Ideas and Identities in Contemporary International Relations
In this New Voices in Global Security Studies seminar, Pauline Heinrichs explores how the timing of energy crises can create harmful cycles that cause global insecurity. Rhiannon Emm explores how discussions in international relations frequently use the concept of 'home' without thoroughly examining its meaning or significance.
Dr Pauline Heinrichs - Energy Security, Climate Change and the Politics of Maladaptive Routines
Discussant: Dr Rob Cullum
Pauline examines how energy crises contribute to self-perpetuating cycles of insecurity. She argues that responses to crises, often prioritise certain routines over others. Using a theoretical framework focusing on the interplay of energy security, temporality, and routines, she examines how crisis representations in Germany, particularly after the Russian invasion of Ukraine create a strategic ontology that downplays climate concerns. Pauline highlights the obstacles of ambitious climate policies and the prioritisation of fossil fuel routines. Concluding with a call for theoretical reconsideration of the political implications of maladaptive routines and the conditions for breaking with them.
Pauline is a lecturer in War Studies (Climate and Energy) at King's College London. Her research focuses on international climate diplomacy and the contestation of state security narratives in the context of climate change. Pauline also brings professional climate diplomacy and foreign policy experience having worked for Germany’s foreign office and an international climate think tank.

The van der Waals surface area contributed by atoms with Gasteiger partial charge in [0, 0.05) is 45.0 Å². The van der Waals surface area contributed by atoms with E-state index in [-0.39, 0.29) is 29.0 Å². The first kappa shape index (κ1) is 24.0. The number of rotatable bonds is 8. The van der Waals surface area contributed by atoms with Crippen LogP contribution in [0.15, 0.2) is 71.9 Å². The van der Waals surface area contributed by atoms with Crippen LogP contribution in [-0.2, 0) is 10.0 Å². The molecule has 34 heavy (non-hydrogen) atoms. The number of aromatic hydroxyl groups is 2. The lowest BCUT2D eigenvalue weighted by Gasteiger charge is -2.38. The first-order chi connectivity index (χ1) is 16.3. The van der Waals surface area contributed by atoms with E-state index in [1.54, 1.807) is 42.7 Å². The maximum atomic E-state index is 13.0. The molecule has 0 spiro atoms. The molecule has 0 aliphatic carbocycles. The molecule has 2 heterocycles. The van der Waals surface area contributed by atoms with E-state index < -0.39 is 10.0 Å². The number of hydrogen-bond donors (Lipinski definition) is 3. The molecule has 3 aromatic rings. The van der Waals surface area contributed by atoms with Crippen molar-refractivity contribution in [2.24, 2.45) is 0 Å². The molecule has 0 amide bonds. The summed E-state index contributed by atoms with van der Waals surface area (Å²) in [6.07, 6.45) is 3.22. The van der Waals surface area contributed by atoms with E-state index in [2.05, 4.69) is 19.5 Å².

Rhiannon Emm - 'Home' as a challenge to contemporary sovereignty: an intervention into international relations theory
Rhiannon explores the concept of "home" in international relations, questioning its often unexamined role in shaping our understanding of global dynamics. She critiques the association of international relations with state boundaries and argues that acknowledging alternative mappings, represented by ideas of "home," is crucial. Rhiannon examines how communities like the Tuvaluans, Chagossians, and Hawaiians utilise the notion of home to contest issues of sovereignty, climate change, and colonisation, illustrating how these island mobilisations disrupt conventional global narratives and introduce alternative perspectives. Using the Chagossian case, she emphasises the significance of island-based contestations of 'home' as a pivotal space for challenging dominant global imaginaries and fostering new understandings.
Rhiannon is a third year PhD candidate in the Department of War Studies, King’s College London, and Review Articles Editor for Millennium: Journal of International Studies. Her work engages with ideas of home in global context, and their interaction with sovereignty, state, and nation. She works within post structural approaches to international relations, island studies, and international order, with a wider interest in the philosophy of the social sciences.
New Voices in Global Security is an event series, organised by the School of Security Studies EDI committee, which seeks to promote new research within the field of Security Studies, as well as new and innovative approaches to teaching the discipline.
The series showcases the work of PhD students and Early Career Academics working both within and beyond the School of Security Studies.
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